It can be difficult for consumers to avoid larger, heavier meals when frequently out with their loved ones, and a new study conducted by researchers from the University of Birmingham found that there could be some science behind why that’s the case.
The study revealed that consumers eat more when around friends or family because communities tend to place more of an emphasis on the joys of sharing food. However, that notion gets flipped when consumers dine alone.
“We found strong evidence that people eat more food when dining with friends and family than when alone. However, this social facilitation effect on eating was not observed across studies which had looked at food intake amongst people who were not well acquainted.” explained researcher Dr. Helen Ruddock.
“People want to convey positive impressions to strangers. Selecting small portions may provide a means of doing so and this may be why the social facilitation of eating is less pronounced amongst groups of strangers.”
Understanding eating habits
The researchers analyzed over 40 previous studies, all of which analyzed consumers’ eating habits and how they differ around different groups of people or when eating alone.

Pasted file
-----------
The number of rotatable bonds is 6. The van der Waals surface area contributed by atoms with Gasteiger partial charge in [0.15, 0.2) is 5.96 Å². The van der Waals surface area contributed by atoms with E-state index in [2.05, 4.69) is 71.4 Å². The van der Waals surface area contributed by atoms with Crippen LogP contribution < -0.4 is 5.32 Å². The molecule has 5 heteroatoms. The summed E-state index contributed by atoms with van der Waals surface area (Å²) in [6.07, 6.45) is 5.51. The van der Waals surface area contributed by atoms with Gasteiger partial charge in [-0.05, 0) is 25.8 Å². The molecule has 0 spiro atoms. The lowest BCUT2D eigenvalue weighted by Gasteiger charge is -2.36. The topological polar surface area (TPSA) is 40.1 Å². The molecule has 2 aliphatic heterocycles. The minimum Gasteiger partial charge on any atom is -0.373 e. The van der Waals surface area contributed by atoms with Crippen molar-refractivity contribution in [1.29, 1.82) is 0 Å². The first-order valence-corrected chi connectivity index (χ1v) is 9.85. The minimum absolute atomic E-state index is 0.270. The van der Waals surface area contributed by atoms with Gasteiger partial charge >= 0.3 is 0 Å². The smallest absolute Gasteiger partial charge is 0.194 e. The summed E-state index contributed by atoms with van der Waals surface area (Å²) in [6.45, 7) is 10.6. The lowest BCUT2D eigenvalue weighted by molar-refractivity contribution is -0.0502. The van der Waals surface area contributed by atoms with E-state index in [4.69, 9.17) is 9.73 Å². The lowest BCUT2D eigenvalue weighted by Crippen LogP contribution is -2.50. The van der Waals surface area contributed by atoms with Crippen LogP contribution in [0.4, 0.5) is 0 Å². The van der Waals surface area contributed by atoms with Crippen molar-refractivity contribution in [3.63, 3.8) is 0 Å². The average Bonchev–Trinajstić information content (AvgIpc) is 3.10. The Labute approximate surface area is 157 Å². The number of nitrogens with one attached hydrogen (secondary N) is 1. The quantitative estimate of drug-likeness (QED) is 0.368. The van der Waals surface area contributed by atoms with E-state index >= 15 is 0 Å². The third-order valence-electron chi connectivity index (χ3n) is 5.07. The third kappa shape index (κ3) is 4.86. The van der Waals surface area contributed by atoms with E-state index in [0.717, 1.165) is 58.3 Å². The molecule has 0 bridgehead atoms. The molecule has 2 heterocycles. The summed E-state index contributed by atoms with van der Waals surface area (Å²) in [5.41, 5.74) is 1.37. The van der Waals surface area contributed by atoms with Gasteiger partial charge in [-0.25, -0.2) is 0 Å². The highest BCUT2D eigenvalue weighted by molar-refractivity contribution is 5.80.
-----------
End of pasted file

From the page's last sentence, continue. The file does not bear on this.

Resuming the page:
“Findings from previous research suggest that we often choose what (and how much) to eat based on the type of impression that we want to convey about ourselves,” Dr. Ruddock. “Evidence suggests that this may be particularly pronounced for women eating with men they wish to impress and for people with obesity who wish to avoid being judged for overeating.”
This most recent study proved both of those findings accurate, as the researchers found that women with obesity ate nearly 30 percent more when in the comfort of friends or family. The findings showed that consumers were also less likely to feel shame for eating more than they normally would when by themselves. Overall, the researchers discovered that being around loved ones led consumers to eat nearly 50 percent more than those who ate alone.
Fighting unhealthy food cravings will only get harder as the holiday season approaches, but researchers have found that there are tangible ways for consumers to beat those urges.
The effects of cutting out unhealthy food are significant. Researchers recommend that consumers shouldn’t try to reduce portion size; instead they recommend reducing the amount of fattening foods in their diets.
“Not everyone has time for a high-intensity weight loss treatment,” said researcher Michele Lanpher Patel. “So it’s important to create alternative strategies that can accommodate these people. Digital health approaches have to fill this need.”